My God, what a sick joke that is, I thought. A jokester in my Syracuse University dormitory passed me on Marshall Street and said “Somebody just shot Kennedy.”
You have to understand what “sick humor” was back then. It took hold in the mid-’50s and never really left. It just mutated. The first sick joke I ever heard was when I was a prepubescent watching older camp counselors fall off their chairs. The one that did it was: “Daddy, why am I running around in circles?” “Shut up or I’ll nail your other foot to the floor.” The idea was to say the most socially objectionable thing you could think of for laughs.
That, at first, had to be what Art Levin was trying to do on Marshall Street. But then I saw on a nearby street corner that a crowd had convened around a Buick convertible with the top down in very unlikely weather. They were listening to a blaring radio. I have never forgotten – nor will I – sketchy radio reports of gunmen on a nearby grassy knoll.
The ongoing reporting stunned the growing crowd into silence. “Oh my God” is what new arrivals couldn’t stop saying.
I was preparing to go home for Thanksgiving break. By the time I made it home and saw the woman I’d marry four years later, she had watched in real time – as we now quaintly call it – Jack Ruby murder Lee Harvey Oswald. She was numb.
The world was no longer the world anymore. It was a massive malevolence outside of us waiting for its chance to darken our deepest parts.
Nothing was ever the same again. The seemingly safe and somnolent world of the 1950s that we grew up in had been murdered in Dealey Plaza. A world of chaos – where everything was possible and no joke could ever keep up with the world’s sickness – took over. Sometimes it waxed, sometimes it waned. At its most acute – during the horrific assassinations of Martin Luther King Jr. and Robert F. Kennedy in 1968, or the soul-crushing events of Sept. 11, 2001 – it was, quite literally, unbelievable at first.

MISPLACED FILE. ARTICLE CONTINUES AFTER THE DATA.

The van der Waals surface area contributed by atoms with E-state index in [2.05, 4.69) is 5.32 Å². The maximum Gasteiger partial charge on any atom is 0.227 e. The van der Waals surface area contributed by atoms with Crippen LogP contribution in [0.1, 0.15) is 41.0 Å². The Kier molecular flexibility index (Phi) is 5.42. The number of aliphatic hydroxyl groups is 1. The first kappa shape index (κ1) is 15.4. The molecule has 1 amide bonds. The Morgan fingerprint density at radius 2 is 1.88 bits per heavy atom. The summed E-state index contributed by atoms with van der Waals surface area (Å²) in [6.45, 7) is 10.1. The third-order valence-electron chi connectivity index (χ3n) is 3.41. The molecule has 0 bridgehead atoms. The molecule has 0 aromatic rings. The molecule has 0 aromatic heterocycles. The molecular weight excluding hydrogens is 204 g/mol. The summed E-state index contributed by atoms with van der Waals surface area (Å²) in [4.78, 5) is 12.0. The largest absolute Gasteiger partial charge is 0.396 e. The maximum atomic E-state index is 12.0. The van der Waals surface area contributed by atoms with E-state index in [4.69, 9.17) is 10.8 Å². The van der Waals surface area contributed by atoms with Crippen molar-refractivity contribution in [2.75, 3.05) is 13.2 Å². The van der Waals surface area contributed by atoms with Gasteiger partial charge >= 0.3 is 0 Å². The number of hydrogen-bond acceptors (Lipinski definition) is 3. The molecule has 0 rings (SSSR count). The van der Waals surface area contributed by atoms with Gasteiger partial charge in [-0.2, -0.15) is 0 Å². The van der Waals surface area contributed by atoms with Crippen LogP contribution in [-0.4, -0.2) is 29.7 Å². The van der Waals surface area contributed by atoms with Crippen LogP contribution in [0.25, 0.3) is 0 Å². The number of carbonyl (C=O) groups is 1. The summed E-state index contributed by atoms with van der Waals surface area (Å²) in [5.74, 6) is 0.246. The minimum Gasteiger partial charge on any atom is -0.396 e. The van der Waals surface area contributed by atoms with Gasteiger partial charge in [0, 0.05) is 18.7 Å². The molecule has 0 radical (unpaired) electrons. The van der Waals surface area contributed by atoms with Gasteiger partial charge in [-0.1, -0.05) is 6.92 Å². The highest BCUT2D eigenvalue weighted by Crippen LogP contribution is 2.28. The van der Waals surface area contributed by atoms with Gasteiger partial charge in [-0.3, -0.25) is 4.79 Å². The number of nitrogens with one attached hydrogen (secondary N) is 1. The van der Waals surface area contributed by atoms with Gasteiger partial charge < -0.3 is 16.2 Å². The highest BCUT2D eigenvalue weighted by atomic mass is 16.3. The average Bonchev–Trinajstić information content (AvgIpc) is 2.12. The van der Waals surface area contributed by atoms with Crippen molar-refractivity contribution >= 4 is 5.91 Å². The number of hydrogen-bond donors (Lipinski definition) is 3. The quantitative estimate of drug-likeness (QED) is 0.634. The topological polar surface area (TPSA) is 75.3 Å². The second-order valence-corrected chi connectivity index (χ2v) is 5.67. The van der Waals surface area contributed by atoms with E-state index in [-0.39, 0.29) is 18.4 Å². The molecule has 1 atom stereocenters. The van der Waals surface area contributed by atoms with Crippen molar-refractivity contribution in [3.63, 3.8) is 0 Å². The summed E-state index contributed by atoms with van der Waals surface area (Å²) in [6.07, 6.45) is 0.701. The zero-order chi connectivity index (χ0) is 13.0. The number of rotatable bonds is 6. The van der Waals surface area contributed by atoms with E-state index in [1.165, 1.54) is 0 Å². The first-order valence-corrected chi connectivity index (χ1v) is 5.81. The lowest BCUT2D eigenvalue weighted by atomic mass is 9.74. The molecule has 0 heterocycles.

Unbelievable, maybe, but after Nov. 22, 1963, never again surprising.
Something else crucial happened on that day: We learned what television was – what it truly was.
It would bring us the efforts of highly trained people to make sense of senselessness. And when, finally, Jack Kennedy’s funeral cortege took place on Washington streets, we took in the solemn, ancient symbolism of the riderless horses and found a fire to warm us in the cold.
Modern television was born on that November weekend in 1963. The impulse that drove us to crowd around that Buick convertible on Marshall Street to listen to the world imploding later united us in front of our television screens, however alone we might have been watching. It didn’t matter. We were all together. Out of that sudden incursion of chaos, a new order took its place. What happened on the tube restored it somehow. We were somehow comforted by the screen itself. When you turned it on, it still lit up and people kept talking, no matter what had happened in Dealey Plaza or would ever happen anywhere else.
Things are different now. TV is still here to normalize and stabilize. Now people find information flickering on their telephones. The Internet may be Babel but as long as it’s there when you press the button, we can all do what E.M. Forster wisely told us we should do: “Only connect.”